Anna Jonsson responded to my email within days. In the next few weeks, we emailed back and forth, and she provided fuller back story about the monument on the Plaza de la Pescadería and how it became a part of Seville.
“My thoughts were, How do you pay homage to a person you really admire?” Jonsson wrote. “How do you get people to want to learn more about her? Typically, you would recommend a book by or about that person. I would like everyone to read Campoamor; everyone, and especially my own beloved daughters. So I created a girl in the space of her own, her room with toys and books. Campoamor was a lawyer; therefore, among the toys is a blindfolded doll and a mouse resting on a scale. When it rains, the cup of the scale fills with water and it looks like the mouse is swimming. The titles on the spines of the books provide clues on how to read women’s history: History in between, in limbo, invisible, purple . . . and yes! the keys to history — Who won the war? Who wrote the book?”
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The books are titled “Historias obvidades,” “Historias violetas,” “Historias invisibiles,” and so on. While preparing to work on the sculpture, Jonsson reread Campoamor’s writing. Johnson wrote, “I read books by her and about her. What most impressed me was her performance in Congress during the debates on the women’s right to vote. Her speech was so outstanding, so clear-sighted, so clever and respectful — she made the rest of them sound like fools. At the time everyone was persuaded by Campoamor’s eloquence.”
Though initially the sculpture received some criticism, it has become a beloved site for locals and the tourists alike. “The neighbors in the plaza like it, they even tried to make it a place for exchanging books,” Jonsson wrote. Unfortunately, “this initiative ended when the city cleaners threw the books away.” Architecture and fine arts students have used the sculpture for their projects; it has received attention from a prize-winning photographer and even a theater company that wanted to use it for a performance. Tour guides include the sculpture on their routes, and the city cleaners do a great job of removing any occasional graffiti. Jonsson clarified, “The sculpture has been very little vandalized which is really amazing, considering that there are restaurants, pubs, and a disco in the square. I feel that people care about the girl. I wonder if she somehow touches upon everyone’s protection instinct.”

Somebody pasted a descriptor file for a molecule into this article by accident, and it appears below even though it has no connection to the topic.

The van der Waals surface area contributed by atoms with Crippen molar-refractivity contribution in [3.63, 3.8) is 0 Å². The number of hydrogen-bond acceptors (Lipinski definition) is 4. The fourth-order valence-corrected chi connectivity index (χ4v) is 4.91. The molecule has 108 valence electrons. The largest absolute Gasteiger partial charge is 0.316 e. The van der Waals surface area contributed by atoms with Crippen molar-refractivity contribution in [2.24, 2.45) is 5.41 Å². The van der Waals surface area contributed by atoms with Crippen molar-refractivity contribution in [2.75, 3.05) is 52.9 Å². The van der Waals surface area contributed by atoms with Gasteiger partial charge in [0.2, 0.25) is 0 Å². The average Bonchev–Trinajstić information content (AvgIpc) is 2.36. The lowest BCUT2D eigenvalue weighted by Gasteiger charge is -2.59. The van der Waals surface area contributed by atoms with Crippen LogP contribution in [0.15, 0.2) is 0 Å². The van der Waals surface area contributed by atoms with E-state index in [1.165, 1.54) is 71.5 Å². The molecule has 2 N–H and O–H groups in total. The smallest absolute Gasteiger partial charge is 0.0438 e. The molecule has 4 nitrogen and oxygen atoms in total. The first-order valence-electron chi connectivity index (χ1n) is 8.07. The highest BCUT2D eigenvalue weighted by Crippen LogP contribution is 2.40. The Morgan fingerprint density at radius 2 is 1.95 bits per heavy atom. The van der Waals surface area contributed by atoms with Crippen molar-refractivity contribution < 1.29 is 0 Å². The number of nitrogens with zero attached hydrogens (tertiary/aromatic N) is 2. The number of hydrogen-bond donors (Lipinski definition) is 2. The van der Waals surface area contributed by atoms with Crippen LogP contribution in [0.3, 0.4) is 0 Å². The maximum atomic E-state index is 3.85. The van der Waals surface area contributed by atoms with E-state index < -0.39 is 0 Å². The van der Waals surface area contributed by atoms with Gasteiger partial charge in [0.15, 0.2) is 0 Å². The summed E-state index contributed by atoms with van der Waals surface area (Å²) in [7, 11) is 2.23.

This tenderness enchanted me. I began working on an essay about the artist and her statue — my own artistic reaction to the statue. But it took a long time — over a year —to get it right. Then I realized that while I’d been identifying with the little girl, measuring my own childhood and abilities against that of little Clara Campoamor, Jonsson had approached her creation as though the famous feminist were her little girl — a child who needed her care.
While I’d been identifying with the little girl, measuring my own childhood and abilities against that of little Clara Campoamor, Jonsson approached her creation as though the famous feminist were her little girl — a child who needed her care.
She was mothering her work. Though technically I’d been a mother at the time when I encountered the girl, my baby had been very much attached then, he still felt like a part of my body. It wasn’t until a few months after the trip, when he started calling me “mama” that I began to suspect that I was one. Jonsson’s description of her statue — I’d been thinking of it often — finally landed, allowing me to understand that my point of view was shifting.
The shift is not linear, but rather a matter of adding something like a new photo filter to the existing array. My relationship with Anna Jonsson’s artwork revealed this clearly.
That winter in Seville, on the Plaza de la Pescadería, the transaction was quick. I saw the statue of the little girl and recalled my own childhood, surrounded by books. I identified with the girl the feeling of staring at the pages of the books and trying to extrapolate from them the road ahead, the future as yet unwritten, a life filled with possibilities. That girl could grow up to be anyone she wanted to be — and, looking at her, I felt like I still could, too.